Wednesday, July 05, 2006

Leadership/EQ Rites of Passage and the Mythical Manager Month

A bit of a follow-up on my previous blog-entry about Matthew Edwards and his recently published a book on Creating Globally Competitive Software: The Fundamentals for Regular People.

I wrote:
I have a lot of respect for Matt, he and I went thru a lot of "stuff" together over a very short+intense period (more on that in a moment) and managed to come through it while spreading a little bit of light. During that time I also pointed Matt in the direction of Agile development as a possible "way out of the madness", and he did his part to help make that a reality.
Here's the story on that ... I worked with Matt back in 1999-2002 on what was then a hideously dysfunctional "death march" project that we were trying to pull out of it's own self-created and self-perpetuated hole. The product was an internal one, and Matt, a former testing Guru, was one of my key customer reps. The project suffered from just about everything under the sun:
  • Bad management (failure to set+manage expectations & appropriate interfaces)
  • Dysfunctional customer & internal organization (warring tribes, turf wars, political silos, and a severe lack of trusting/trustworthy mgmt leadership),
  • Management that felt senior architects/designers aren't supposed to get their hands dirty in "coding"
  • A tech-lead with great technical & project knowledge/skill/experience and strong passion for quality design but with an equally great reluctance to lead, overly trusting and possessing piss-poor leadership & communication skills at that time (me)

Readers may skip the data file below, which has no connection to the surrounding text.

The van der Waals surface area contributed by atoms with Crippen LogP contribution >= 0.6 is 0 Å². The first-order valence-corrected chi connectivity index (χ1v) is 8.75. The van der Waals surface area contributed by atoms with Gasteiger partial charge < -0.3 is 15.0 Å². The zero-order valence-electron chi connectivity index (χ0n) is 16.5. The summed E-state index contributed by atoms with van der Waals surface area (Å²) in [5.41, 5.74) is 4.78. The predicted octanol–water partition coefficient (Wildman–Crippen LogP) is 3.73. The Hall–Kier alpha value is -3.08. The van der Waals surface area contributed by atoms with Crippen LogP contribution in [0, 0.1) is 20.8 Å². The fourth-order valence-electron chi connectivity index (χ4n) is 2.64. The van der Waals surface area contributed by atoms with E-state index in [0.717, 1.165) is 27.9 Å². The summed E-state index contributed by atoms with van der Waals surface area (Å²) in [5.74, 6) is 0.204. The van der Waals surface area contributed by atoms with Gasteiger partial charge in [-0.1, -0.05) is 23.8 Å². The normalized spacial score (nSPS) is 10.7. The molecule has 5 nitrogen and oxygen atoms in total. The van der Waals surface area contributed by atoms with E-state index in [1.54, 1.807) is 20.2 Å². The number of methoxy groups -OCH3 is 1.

• Managers that had great communication skills, but no clue about successful software development, and no interest in learning it
  • A highly talented team of young, promising developers, but with a total lack of software development experience/maturity (which wouldnt necessarily be a bad thing if not combined with all of the above)
And so much more ... in fact that project managed to take two of the best-known worst practices ("the mythical man-month", and "too many chiefs/generals, not enough indians/soldiers") and combine them into an even worse one that I dubbed "The Mythical Manager-Month":
The Mythical Manager Month -- adding more managament to a late & failing project just makes everything thing worse and everyone more miserable.
I have to say, that project really taught me a lot about leadership and communication, particularly ...
  • how leadership differs from management, and from cheerleading
  • the importance of planning your communication and having a communication plan
  • the huge impact of really good managers versus really bad ones,
  • the difference between credibility and trust
  • the difference between power/influence and authority
  • how incredibly selfish, two-faced, and despicably unethical some folks can be
  • how to recognize malevolent manipulators who appear to "befriend" you to gain your trust, but will betray and backstab to get what they want
  • and how to recognize (and handle) a demagogue masquerading as a "heroic manager."
The first two years of that project were both a painfully magnficent failure, and a painfully magnificent teacher. It was definitely a leadership "rite of passage" for me, and leading the successful turnaround of project (in which agility played a large part) was a deeply educational and visceral personal experience that has largely shaped my career & objectives since.